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Big bang?

  1. Jan 18, 2006 #1
    After the discovery of galaxy HUDF-JD2 is the big bang theory to be revised?
     
  2. jcsd
  3. Jan 18, 2006 #2

    Garth

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    Hi roland, and welcome to these Forums!
    You didn't have to submit your thread twice! I expect you know that and only hit the 'submit' button twice by mistake.
    This has been discussed before here: Is there an Age Problem in the Mainstream Model?. In that thread I said (refering to HUDF-JD2):
    Does that answer your question?

    Garth
     
    Last edited: Jan 19, 2006
  4. Jan 18, 2006 #3

    Nereid

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    There's also the question "how certain are we of the distance and nature of this spot of fuzz?"

    For starters, despite many hours with a VLT, a Keck, and a Gemini, no spectrum was detected (so the distance estimate remains a photometric one, and galaxy SED modeling not at all well constrained).

    For seconds, if it is so young, who's to say that galaxy evolution models are particularly accurate? (I realise you can reverse the logic, but you still have just one data point).

    And last (for now), is anyone brave enough to be confident about the selection effects?

    Rumours of the danger posed by HUDF-JD2 to consensus cosmology models are greatly exaggerated.
     
  5. Jan 19, 2006 #4
    Rumours of the danger posed by HUDF-JD2 may be the tip of the iceberg. We must await the launch and deployment of JWST. However I shall never cease to be ammused. Merci Garth.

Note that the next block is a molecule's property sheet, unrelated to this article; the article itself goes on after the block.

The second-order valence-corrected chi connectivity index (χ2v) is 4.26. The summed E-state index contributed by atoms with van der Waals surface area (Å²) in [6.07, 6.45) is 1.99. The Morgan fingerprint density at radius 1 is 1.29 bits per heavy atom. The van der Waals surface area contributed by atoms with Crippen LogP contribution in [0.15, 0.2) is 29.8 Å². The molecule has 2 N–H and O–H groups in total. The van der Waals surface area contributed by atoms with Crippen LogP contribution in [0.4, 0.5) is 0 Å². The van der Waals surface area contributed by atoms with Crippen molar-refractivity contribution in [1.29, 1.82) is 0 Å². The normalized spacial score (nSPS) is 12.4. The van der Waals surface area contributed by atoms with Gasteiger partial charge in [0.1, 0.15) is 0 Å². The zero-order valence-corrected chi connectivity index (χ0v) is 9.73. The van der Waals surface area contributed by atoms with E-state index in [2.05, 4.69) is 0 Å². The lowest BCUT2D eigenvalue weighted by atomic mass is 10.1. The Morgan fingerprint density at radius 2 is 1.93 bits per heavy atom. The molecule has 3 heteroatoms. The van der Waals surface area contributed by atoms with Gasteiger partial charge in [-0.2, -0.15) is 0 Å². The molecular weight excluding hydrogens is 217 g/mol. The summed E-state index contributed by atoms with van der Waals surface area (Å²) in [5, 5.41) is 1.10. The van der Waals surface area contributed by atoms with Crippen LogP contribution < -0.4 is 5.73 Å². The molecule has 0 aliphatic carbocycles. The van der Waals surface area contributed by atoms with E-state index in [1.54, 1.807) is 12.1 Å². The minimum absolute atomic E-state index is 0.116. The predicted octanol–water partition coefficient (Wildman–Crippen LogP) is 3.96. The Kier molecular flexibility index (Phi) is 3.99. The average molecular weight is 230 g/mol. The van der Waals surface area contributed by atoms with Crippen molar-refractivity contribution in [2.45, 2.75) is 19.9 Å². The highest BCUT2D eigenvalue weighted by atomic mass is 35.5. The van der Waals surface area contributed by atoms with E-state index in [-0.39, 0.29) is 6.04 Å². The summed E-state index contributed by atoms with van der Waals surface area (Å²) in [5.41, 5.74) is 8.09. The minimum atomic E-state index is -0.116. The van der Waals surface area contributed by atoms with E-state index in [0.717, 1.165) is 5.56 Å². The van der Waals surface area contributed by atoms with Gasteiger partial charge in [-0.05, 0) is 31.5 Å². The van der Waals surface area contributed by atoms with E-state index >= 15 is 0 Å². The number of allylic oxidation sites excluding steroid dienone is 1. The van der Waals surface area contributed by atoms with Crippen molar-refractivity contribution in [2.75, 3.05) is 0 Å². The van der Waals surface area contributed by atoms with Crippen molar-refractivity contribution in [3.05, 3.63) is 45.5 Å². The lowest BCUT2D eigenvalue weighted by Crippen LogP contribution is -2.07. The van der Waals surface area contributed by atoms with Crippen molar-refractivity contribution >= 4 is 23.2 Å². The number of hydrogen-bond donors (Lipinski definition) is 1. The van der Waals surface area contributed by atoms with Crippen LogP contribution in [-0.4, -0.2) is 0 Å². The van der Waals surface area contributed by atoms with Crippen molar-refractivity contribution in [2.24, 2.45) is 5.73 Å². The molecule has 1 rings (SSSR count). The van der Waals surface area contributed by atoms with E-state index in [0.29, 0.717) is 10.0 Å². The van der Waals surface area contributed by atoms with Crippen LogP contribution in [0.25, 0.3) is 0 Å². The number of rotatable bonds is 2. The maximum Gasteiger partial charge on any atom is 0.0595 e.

6. Jan 19, 2006 #5

    Garth

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    But we also have high-z quasars with significant iron abundances, and iron is the last element to be formed in fusion processes. In particular there is: APM 08279+5255at z = 3.91 whose age is 2.1 Gyr when the universe was only 1.6 Gyrs old (according to LCDM model expansion).

    This age estimate is consistent with Cosmological implications of APM 08279+5255, an old quasar at z= 3.91 Alcaniz J.S.; Lima J.A.S.; Cunha J.V, Monthly Notices of the Royal Astronomical Society, Volume 340, Number 4, April 2003, pp. L39-L42(1)

    But these age estimates are not consistent with the LCDM age of the universe at z = 3.91.

    This point is emphasised by Drs. Norbert Schartel, Fred Jansen and Prof. Guenther Hasinger in their ESA web-page article Is the universe older than expected?

    There are other examples of early iron high abundances: at z = 3.104,
    The First XMM-Newton spectrum of a high redshift quasar - PKS 0537 ,
    (Oct 2000).

    And six quasars at z>4
    Restless quasar activity: from BeppoSAX to Chandra and XMM-Newton
    (2004)

    Garth
     
    Last edited: Jan 19, 2006
  7. Jan 19, 2006 #6

    Nereid

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    Two things (for Garth and roland):

    I was responding to the OP (Rumours of the danger posed by HUDF-JD2 to consensus cosmology models) - your reply Garth (a good one) says nothing of HUDF-JD2, and the caveats I made about interpreting the meagre data we have on it.

    Quasars are not galaxies; despite decades of intense scrutiny, much remains to be learned about quasars, esp what's really going on in the central engine, and just what the accretion disk (and jet) can, and cannot, produce in the way of nucleosynthesis.